Who's Who - Paolo Boselli
Although aged 78 when he came to power as Prime Minister in June 1916, Paolo Boselli (1838-1932) was appointed at the head of Italy's first wartime national coalition government.
Born on 8 June 1838 in Savona, Piedmont, Boselli was the first professor of science at the University of Rome prior to entering politics. He served for 51 years as a liberal rightist parliamentary deputy, and as a senator from 1921.
Appointed Minister of Education in 1888, Boselli reorganised the Bank of Italy with his next portfolio, as Minister of the Treasury in 1899. He also served in Sidney Sonnino's 1906 government.
Although in semi-retirement when war broke out in Europe in August 1914, Boselli spoke out firmly in favour of war on the side of the Allies (despite Italy's nominal association with the Central Powers). With Antonio Salandra's decision to enter the war on 23 May 1915 Boselli made an important speech in the chamber in favour of granting Salandra additional powers.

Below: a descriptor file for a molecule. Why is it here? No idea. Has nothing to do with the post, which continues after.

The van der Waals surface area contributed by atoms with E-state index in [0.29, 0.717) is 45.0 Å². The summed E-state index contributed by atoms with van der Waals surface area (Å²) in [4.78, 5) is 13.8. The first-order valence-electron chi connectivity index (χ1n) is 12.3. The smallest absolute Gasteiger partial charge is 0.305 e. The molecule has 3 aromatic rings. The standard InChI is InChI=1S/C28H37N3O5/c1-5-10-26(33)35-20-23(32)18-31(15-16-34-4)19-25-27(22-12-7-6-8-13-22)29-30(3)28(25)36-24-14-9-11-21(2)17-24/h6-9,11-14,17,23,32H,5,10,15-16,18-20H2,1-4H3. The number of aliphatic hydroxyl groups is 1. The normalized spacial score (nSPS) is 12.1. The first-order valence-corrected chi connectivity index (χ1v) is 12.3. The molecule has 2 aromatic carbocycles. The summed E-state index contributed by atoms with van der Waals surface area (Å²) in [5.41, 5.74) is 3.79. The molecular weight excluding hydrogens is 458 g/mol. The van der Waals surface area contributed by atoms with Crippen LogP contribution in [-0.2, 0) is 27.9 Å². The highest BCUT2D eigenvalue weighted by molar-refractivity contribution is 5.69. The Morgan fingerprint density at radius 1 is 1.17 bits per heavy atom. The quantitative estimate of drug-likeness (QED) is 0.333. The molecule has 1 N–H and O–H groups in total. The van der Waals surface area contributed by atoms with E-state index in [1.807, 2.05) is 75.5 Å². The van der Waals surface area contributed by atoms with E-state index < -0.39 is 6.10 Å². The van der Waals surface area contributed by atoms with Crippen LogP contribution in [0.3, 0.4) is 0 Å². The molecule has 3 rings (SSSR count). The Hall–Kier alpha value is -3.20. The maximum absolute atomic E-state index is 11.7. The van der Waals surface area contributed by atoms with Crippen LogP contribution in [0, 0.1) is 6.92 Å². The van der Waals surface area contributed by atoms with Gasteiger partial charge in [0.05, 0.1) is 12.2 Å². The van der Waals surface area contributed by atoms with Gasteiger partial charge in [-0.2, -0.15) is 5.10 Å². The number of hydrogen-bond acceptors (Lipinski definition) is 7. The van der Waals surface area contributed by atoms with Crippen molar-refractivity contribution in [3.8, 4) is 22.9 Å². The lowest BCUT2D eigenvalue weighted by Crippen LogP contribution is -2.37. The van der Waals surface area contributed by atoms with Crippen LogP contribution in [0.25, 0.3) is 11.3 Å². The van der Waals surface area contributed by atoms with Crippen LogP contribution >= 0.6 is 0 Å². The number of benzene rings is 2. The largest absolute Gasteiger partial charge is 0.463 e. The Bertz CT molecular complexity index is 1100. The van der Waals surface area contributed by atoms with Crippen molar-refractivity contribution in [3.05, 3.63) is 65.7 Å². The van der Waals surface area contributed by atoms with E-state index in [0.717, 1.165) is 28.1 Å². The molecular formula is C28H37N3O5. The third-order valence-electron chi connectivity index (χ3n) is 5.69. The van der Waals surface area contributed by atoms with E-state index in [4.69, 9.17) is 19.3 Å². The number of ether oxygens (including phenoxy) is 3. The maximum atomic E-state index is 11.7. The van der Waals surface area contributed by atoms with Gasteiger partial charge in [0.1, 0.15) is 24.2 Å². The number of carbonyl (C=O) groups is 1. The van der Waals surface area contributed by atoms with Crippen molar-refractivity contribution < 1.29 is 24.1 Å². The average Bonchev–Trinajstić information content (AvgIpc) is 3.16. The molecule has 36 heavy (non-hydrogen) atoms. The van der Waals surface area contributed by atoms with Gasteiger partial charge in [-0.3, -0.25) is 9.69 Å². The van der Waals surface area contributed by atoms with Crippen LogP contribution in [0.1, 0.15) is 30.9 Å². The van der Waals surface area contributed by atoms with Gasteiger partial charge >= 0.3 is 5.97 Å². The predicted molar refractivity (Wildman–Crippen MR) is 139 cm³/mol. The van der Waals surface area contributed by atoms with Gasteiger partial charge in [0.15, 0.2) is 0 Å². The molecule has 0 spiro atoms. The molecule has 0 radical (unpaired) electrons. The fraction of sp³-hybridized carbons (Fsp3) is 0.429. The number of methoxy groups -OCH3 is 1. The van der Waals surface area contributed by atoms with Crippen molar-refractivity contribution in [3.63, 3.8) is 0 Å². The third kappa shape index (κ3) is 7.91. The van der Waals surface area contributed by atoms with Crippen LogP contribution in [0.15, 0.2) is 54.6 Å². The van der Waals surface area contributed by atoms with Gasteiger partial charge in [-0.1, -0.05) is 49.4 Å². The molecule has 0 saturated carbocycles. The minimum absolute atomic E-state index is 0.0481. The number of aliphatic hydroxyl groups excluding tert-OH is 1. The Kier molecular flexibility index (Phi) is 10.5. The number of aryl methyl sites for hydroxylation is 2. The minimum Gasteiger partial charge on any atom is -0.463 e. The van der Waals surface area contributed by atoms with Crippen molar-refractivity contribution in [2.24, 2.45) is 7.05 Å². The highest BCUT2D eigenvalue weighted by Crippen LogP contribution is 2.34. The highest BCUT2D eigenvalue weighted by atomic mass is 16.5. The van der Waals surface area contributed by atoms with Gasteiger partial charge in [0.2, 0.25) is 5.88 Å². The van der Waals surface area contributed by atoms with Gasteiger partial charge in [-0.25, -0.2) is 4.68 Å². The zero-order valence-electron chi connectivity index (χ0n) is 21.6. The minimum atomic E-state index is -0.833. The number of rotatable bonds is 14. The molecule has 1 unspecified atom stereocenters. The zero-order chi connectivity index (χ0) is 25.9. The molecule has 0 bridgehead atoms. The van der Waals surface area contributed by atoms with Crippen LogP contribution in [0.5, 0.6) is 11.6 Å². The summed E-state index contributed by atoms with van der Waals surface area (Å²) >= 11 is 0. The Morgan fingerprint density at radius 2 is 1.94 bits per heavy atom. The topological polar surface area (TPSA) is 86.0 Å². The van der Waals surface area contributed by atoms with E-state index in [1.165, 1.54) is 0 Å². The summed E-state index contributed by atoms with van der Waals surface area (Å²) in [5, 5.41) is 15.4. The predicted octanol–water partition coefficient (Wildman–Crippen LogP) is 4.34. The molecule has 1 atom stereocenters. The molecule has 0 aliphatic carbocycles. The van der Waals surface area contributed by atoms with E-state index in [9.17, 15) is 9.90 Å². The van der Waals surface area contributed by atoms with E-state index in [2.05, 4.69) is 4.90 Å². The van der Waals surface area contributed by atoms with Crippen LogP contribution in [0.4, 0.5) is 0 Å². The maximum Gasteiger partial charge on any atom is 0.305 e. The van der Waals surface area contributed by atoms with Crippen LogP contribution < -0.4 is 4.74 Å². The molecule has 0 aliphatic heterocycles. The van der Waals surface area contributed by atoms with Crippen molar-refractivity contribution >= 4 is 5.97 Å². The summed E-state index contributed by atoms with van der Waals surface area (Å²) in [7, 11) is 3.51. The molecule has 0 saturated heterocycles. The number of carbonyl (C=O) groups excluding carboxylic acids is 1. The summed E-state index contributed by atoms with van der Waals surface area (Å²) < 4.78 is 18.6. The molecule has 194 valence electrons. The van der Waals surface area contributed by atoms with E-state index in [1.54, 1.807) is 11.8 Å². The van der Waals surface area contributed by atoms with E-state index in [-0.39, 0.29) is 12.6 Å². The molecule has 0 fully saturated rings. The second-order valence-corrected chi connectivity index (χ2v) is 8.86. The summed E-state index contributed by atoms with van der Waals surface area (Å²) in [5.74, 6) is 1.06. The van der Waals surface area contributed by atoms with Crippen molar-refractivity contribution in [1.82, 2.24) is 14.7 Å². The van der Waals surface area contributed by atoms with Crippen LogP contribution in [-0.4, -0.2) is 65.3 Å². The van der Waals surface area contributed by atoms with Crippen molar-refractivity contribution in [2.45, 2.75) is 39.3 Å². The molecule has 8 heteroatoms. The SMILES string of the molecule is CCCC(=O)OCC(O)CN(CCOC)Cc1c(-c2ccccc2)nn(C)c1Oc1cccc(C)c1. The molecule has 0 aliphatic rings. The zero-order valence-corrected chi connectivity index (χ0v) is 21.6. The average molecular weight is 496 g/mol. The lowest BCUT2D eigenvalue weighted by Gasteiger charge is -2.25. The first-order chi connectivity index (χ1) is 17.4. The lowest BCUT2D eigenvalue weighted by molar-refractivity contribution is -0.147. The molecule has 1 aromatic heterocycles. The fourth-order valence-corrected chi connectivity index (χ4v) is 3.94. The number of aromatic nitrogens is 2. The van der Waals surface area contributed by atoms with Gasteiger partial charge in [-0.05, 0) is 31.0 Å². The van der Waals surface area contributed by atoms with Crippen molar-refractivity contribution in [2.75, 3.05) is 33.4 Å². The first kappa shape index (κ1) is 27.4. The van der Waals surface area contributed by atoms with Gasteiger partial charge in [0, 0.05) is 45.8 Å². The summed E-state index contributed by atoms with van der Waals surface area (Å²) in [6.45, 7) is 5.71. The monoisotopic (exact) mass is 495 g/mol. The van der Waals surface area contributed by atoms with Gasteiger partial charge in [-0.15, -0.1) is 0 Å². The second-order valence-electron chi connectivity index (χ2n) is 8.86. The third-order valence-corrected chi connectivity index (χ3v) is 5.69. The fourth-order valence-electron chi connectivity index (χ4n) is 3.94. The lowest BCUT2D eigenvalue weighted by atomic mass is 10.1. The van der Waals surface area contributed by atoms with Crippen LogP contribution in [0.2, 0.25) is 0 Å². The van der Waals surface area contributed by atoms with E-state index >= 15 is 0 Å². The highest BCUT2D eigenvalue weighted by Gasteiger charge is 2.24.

With a reputation as something of a political fixer, and with evident political seniority, Boselli's name quickly became a leading candidate for the vacated office of Prime Minister, despite his advancing age, once Salandra has resigned following military defeat at the Trentino in June 1916.
With a determined focus to promote national unity during wartime, Boselli took care to ensure a broad spectrum of political views in his enlarged cabinet, including liberals, clerics as well as conservatives. Inevitably however he was unable to please all political factions, and he lacked the energy to pull the disparate elements together in the wartime cause.
He was criticised by pacifists for allowing the conservative Sonnino to continue to drive Italian foreign policy, and also drew complaints from the right for refusing to clamp down on the dissident press or to put down strikes in the north of the country.
Boselli, like his predecessor, proved entirely unable to exert any form of control over his autocratic Chief of Staff, Luigi Cadorna.
With the economic situation declining the fate of Boselli's government was sealed by the military disaster at Caporetto in October 1917. He was voted from office on 25 October and replaced by Vittorio Orlando; the fiasco at Caporetto also claimed Cadorna's head.
Retaining his parliamentary seat until 1921 before becoming a senator the following year, Boselli embraced Benito Mussolini and his fascist policies after the war, acting as his spokesman in the upper house in March 1928 over the bill to approve the Lateran treaties between Italy and Rome.
Paolo Boselli died in Rome on 10 March 1932 at the age of 93.
A Battery was a group of six guns or howitzers.
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